Chu’s amendment was defeated on a party-line vote.

The EITC issue hasn’t died, however. Earlier this month at a hearing on the 2017 tax law, new Democratic House Ways and Means Committee Chairman Richard Neal, D-Mass., said he believed the 2017 vote was a mistake.

“For years, Republicans had touted an agenda of opportunity, including an increase in the Earned Income Tax Credit, especially for those workers without children,” Neal said. “But when it came time to pass their tax bill, Republicans actually shrank the EITC.”

A perceived fraud problem

The EITC has been one anti-poverty program that both parties have supported for years. It was created in 1975 during President Richard Nixon’s Republican administration to prevent low-income wage earners from being pushed below the poverty line when they paid their taxes. It’s since been expanded multiple times. Reagan indexed the benefit to inflation in 1986, and President George W. Bush simplified the EITC filing process in 2005. Former House Speaker Paul Ryan, R-Wis., proposed to expand the EITC in 2014 to cover more single people, but Congress didn’t act on it. Even the conservative American Enterprise Institute has posted papers supporting the expansion of the program.

About 27 million families and individual workers claimed the EITC in 2017, receiving about $65 billion in credits, most of it in cash refunds. The program, which requires recipients to have a job, lifts about 6.2 million people, half of them children, out of poverty each year. It’s also been credited with improving health, children’s educational achievement and promoting work, especially in households headed by poor single mothers, according to academic and government studies.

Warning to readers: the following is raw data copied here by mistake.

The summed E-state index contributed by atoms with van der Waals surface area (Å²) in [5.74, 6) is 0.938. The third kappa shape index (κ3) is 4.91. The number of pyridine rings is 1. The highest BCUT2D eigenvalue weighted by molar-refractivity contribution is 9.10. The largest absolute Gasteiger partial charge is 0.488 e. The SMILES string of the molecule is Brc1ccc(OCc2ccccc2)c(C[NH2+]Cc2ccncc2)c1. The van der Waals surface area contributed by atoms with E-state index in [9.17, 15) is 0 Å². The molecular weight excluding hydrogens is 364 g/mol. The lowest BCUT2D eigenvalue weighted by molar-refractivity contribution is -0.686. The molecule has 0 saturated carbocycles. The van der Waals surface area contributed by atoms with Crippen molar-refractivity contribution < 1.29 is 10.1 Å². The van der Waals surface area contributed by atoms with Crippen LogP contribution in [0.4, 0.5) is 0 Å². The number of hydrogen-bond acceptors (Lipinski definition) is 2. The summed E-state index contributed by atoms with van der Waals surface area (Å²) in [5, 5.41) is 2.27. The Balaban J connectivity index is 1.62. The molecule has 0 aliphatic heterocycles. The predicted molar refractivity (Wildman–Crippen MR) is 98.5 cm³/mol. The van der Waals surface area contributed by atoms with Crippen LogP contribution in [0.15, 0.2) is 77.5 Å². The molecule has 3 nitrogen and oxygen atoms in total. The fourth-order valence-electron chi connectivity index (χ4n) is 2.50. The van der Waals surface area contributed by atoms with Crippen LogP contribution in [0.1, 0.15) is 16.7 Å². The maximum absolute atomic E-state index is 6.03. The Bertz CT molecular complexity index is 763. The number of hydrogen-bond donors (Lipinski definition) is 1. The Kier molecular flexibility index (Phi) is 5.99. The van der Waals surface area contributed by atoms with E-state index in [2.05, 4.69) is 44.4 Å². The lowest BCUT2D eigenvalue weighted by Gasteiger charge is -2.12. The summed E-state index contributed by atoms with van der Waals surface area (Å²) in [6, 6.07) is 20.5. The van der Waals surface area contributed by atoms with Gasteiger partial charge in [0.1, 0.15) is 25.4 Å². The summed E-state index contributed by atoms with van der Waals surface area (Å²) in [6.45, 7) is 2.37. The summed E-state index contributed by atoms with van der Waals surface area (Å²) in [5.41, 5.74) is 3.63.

But when Republicans began discussing tax reform in 2016, the EITC was barely brought up. One of the only mentions of the EITC by Republicans was in Ryan’s “A Better Way” policy agenda, which he unveiled in June 2016 and became the starting point for tax reform the next year. But the blueprint didn’t suggest expanding EITC; rather it called on the House “to reduce fraud, waste and abuse” in the program.

The IRS reported in 2014 that 25 percent to 29 percent of EITC payments —$15.6 billion to $19 billion a year — are made in error, most often because taxpayers and tax preparers misunderstand what children qualify for the credit, according to the Center for Budget and Policy Priorities, and National Taxpayer Advocate Nina E. Olson.

Related: Why some experts want the US to adopt a VAT and other tax lessons from around the world

But others label those improper payments fraud; they represent about 6 percent of the $485 billion annual tax gap, the amount by which the tax paid to the IRS falls short of the total estimated tax owed each year.

“The Internal Revenue Service’s current process of relying on an applicant’s self-attested income and paying out the EITC before that income is confirmed is not working,” a group of lawmakers wrote in a statement issued in 2016.

Republicans’ reluctance to expand the EITC may go back to 2015. They feared President Barack Obama’s 2014 order allowing undocumented immigrants to seek work authorization would allow them to obtain a Social Security number, which would open the way for them to claim an EITC credit, according to The Hill newspaper.